Civil War St Louis

arrmisticedayArmistice Day, November 11, 1918, the end of World War I was first proclaimed a holiday by President Woodrow Wilson for November 11, 1919. In the 1950s the holiday was expanded to include all veterans.

“In Flanders Fields” was written by Lt. Col. John McCrae, Canada, a physician who himself died before the war’s end.

In Flanders fields the poppies blow
Between the crosses, row on row,
That mark our place; and in the sky
The larks, still bravely singing, fly
Scarce heard amid the guns below.

We are the Dead. Short days ago
We lived, felt dawn, saw sunset glow,
Loved and were loved, and now we lie
In Flanders fields.

Take up our quarrel with the foe:
To you from failing hands we throw
The torch; be yours to hold it high.
If ye break faith with us who die
We shall not sleep, though poppies grow
In Flanders fields.


Civil War St Louis

Civil War St. Louis is undergoing a website upgrade and revision. Online since January 25, 2001, and with hundreds of complex pages, this is no small task. Please bear with us and use the search function to find what you’re looking for. Or just browse and explore. Not all images are in place, but most of the text content is here.


Sultana: A Case For Sabotage

Sultana: A Case for SabotageFrom the groundbreaking North & South magazine article, featured on The History Channel in Civil War Terror, and in PBS History Detectives.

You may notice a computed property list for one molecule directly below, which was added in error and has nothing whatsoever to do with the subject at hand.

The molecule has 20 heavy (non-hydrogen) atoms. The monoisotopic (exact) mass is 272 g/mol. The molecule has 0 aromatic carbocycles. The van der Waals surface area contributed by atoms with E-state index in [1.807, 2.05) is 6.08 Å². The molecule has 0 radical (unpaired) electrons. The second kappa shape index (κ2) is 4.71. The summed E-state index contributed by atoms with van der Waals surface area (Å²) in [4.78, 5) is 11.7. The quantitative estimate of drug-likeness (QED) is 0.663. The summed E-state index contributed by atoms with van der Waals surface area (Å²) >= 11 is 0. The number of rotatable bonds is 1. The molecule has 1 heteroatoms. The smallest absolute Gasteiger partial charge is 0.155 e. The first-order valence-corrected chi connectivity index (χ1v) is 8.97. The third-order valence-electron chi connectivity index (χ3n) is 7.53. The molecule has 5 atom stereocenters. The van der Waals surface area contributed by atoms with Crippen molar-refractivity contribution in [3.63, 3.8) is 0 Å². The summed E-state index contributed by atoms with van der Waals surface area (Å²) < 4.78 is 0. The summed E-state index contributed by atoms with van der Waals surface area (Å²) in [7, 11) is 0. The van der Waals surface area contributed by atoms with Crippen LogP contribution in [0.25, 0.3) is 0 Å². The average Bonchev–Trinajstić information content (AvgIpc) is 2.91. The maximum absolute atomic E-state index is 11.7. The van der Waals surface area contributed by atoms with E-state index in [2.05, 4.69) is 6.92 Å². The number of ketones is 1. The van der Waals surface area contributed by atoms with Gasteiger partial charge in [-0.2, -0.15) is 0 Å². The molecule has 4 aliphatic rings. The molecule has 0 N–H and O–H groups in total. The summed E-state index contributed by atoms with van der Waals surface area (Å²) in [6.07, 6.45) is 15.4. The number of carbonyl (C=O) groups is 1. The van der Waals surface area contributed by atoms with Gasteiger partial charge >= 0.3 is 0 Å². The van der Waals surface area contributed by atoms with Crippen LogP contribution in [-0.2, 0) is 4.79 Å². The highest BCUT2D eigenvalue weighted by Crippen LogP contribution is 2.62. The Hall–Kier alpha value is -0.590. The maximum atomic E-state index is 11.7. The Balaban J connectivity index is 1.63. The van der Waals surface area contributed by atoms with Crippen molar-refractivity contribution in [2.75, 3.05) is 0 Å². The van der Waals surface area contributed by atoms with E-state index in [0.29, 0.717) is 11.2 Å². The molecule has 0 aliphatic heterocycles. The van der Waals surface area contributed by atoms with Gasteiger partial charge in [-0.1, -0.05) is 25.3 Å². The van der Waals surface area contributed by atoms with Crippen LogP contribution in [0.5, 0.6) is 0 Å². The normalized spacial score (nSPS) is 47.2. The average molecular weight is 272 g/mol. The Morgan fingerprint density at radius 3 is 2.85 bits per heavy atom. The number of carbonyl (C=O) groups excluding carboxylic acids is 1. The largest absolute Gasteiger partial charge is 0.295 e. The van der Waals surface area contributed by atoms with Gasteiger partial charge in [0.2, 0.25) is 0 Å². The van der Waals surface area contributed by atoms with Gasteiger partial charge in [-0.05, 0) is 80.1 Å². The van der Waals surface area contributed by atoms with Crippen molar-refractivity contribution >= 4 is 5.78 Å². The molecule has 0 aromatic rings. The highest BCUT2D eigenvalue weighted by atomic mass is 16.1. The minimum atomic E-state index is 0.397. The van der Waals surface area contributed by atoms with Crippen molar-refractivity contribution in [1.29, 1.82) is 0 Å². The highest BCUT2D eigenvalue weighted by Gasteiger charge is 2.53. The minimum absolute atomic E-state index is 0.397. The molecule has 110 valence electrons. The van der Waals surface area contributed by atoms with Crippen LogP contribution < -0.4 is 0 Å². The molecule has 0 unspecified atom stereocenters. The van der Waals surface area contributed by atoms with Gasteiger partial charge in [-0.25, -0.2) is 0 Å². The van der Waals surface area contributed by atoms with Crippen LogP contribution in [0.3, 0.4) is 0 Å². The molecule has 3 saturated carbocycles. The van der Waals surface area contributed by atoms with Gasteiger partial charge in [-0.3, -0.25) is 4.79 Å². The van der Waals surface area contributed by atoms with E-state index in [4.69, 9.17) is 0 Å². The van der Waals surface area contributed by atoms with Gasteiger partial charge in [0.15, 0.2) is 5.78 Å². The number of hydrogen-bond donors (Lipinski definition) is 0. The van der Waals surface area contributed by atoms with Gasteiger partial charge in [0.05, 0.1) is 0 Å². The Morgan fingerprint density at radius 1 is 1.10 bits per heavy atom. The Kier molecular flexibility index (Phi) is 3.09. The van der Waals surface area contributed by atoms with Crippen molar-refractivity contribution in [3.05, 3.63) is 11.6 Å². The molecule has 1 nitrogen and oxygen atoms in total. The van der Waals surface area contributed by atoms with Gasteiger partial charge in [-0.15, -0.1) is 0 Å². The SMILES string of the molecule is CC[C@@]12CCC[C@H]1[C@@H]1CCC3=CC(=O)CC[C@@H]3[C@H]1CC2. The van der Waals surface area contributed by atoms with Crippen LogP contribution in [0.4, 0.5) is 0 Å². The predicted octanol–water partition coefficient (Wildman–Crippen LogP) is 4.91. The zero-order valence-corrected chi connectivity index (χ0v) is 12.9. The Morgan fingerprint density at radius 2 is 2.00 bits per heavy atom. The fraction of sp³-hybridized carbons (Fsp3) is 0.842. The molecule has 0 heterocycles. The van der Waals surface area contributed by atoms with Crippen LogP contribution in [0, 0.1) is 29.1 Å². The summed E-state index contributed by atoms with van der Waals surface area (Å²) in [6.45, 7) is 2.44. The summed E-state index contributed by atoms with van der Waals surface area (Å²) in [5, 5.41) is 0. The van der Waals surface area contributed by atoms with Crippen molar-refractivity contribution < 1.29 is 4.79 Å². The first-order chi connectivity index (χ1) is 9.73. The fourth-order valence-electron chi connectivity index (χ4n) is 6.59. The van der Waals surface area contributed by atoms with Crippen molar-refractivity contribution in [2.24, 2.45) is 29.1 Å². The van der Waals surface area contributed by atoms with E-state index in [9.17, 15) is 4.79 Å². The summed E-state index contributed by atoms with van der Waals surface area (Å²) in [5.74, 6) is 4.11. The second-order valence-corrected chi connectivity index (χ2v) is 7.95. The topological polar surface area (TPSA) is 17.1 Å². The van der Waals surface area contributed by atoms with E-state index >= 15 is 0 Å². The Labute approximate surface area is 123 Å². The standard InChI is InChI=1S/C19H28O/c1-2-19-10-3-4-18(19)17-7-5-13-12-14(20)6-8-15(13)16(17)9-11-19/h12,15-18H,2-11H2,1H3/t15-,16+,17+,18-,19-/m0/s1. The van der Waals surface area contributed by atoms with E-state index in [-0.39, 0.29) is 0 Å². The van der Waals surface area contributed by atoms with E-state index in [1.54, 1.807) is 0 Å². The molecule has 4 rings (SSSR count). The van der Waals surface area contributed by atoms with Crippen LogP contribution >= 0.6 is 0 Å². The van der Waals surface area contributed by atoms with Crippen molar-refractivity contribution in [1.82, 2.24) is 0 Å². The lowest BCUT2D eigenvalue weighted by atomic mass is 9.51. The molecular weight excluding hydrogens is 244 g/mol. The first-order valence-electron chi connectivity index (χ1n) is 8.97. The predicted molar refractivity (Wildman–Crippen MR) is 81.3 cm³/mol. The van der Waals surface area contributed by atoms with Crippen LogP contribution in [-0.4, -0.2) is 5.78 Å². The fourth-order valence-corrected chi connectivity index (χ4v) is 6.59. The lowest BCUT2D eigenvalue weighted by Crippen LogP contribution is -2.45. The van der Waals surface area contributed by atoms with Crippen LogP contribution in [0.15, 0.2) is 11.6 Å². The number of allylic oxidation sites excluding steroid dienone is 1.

In print and on Kindle at Amazon.com
The story of Confederate boatburner and spy, Robert Louden, called the “murderer of the age.”

Among the steamboats destroyed on the Mississippi River, the one with the largest single loss of life was the steamer Sultana. The boat had been loaded with over 2000 people, most of them Union POWs returning from Southern prison camps. When the Sultana exploded and burned, as many as 1800 people were killed as many Union soldiers died on the river that night as died on the battlefield of Shiloh. With them died a number of women, children, and civilian men.

Was it an accident? Or sabotage?

Excerpt from Sultana: A Case For Sabotage

Seven miles out of Memphis, at 2:00 a.m. on April 27, 1865, the steamer Sultana chugged northward loaded with over twenty-three hundred people, most of them Union soldiers returning home from southern prison camps. Without warning, an explosion ripped through the boilers, scalding steam burst out, and a shower of flaming coal shot upward into the night, raining down on the crowded boat, which in moments was engulfed in flames. Over seventeen hundred people died, making the destruction of Sultana a maritime disaster worse than the sinking of the Titanic.

This publication also includes the full-length version of the originally published North & South article, with all footnotes and sources.